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E learn from the Scriptures, that, from the creation of the world, it pleased the Almighty to make a covenant with the

beings he had created the W

terms of which were, on their part, faith and obedience, and, on the part of the Creator,

blessings and rewards unspeakable, even eternal life.

In this first covenant, we see the design of those instituted symbols or signs which we call Sacraments, which have no natural virtue in themselves to convey blessings, but are made the effectual means of them by the Divine appointment. When the Lord God placed Adam in the garden of Eden, he appointed the tree of



life for a symbol or sacrament of immortality, to make him sensible that eternal life, which was the object of his hopes, was the free gift of his Creator; and the tree of knowledge for a trial of man's faith and obedience, commanding him not to touch it under the penalty of death. In the opinion of the early Christians, “ Paradise was to Adam a type of heaven; and the never-ending life of happiness promised to our first parents, if they had remained obedient, would not have been continued in this earthly paradise, but have commenced only here, and been perpetuated in a higher state of existence.

Man, in a primeval condition, consisted of a soul and body, unsullied, and endued with powers enabling him to grow and increase in the divine life, that he might be translated at length to immortality in heaven, but under the threatening of death if he should violate the terms of acceptance. The terms were violated, -- Adam, by transgression, fell”—and the whole race of mankind, corrupted in him, became unfit for the high and glorious end for which they had been made and fitted by a gracious Creator. It was the doctrine of the early Church, which has been followed by the Church of England, that “ from that instant the soul became spiritually dead, the Holy Spirit, which is the life of the soul, being then withdrawn and separated from it by the just judgment of the offended God.” We read in the Book of Wisdom,“ God created man to be immortal, and made him an image of his own eternity ; nevertheless, through envy of the Devil, death came into the world.” And in our catechism we are taught, that now we are all“ by nature born in sin, and the children of wrath ;" for, " by the offence of one, judgment came upon all men to condemnation."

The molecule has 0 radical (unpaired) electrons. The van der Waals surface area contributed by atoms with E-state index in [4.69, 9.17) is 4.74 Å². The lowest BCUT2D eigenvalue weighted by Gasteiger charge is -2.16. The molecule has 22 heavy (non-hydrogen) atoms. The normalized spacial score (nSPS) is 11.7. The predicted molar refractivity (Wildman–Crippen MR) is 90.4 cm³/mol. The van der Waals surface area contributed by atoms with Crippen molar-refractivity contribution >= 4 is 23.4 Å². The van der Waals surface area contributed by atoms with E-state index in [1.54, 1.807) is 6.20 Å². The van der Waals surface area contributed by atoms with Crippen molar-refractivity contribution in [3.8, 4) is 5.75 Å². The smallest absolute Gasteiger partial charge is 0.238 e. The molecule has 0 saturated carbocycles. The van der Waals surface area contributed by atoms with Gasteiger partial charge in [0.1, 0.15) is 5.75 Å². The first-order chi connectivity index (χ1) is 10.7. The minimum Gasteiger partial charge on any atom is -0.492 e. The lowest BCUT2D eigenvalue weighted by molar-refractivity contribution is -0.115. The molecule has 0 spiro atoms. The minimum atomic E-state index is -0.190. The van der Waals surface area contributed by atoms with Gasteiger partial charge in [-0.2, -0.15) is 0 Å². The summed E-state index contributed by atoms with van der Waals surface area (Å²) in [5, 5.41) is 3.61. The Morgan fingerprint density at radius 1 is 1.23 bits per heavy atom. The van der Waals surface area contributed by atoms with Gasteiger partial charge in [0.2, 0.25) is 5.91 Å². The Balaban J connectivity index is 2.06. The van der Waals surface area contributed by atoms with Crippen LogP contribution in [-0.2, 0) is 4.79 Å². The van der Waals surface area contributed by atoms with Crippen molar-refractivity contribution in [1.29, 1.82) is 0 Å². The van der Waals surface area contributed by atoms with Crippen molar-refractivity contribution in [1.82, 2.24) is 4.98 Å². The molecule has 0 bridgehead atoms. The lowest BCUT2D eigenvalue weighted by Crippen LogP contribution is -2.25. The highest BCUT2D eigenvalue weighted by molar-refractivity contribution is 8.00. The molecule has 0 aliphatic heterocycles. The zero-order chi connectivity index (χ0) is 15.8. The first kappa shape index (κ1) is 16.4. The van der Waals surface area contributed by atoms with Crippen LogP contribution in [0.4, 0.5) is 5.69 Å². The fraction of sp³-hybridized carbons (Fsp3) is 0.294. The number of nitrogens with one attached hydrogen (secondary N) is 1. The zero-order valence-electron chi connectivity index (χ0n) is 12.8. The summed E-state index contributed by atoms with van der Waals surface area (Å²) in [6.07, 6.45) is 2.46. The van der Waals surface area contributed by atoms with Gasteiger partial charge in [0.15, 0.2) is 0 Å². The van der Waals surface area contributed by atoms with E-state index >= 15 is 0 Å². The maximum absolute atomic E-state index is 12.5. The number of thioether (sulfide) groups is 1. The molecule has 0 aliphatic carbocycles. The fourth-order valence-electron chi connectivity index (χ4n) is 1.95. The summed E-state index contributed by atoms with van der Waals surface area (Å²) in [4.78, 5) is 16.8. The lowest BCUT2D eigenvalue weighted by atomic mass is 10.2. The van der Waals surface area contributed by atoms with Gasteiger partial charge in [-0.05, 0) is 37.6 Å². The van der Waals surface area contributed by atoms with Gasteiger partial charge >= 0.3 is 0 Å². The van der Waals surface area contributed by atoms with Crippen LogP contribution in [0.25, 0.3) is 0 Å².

The condition of man seemed utterly hopeless. But, from the lost and wretched state into which he was fallen, God, in his infinite mercy, raised him by the promise of a Redeemer, who, in his surpassing love and pity, engaged to pay the penalty due to the divine justice, by making an atonement by his death for the sins of the whole world—“ the Just being sacrificed for the unjust”--that thus, “ by the righteousness of one, the free gift of grace might come upon all men unto justification of life.”

Thus the original promise of redemption and atonement is as extensive as the original sin of mankind : it is a promise absolute and universal, embracing the whole human race. But though “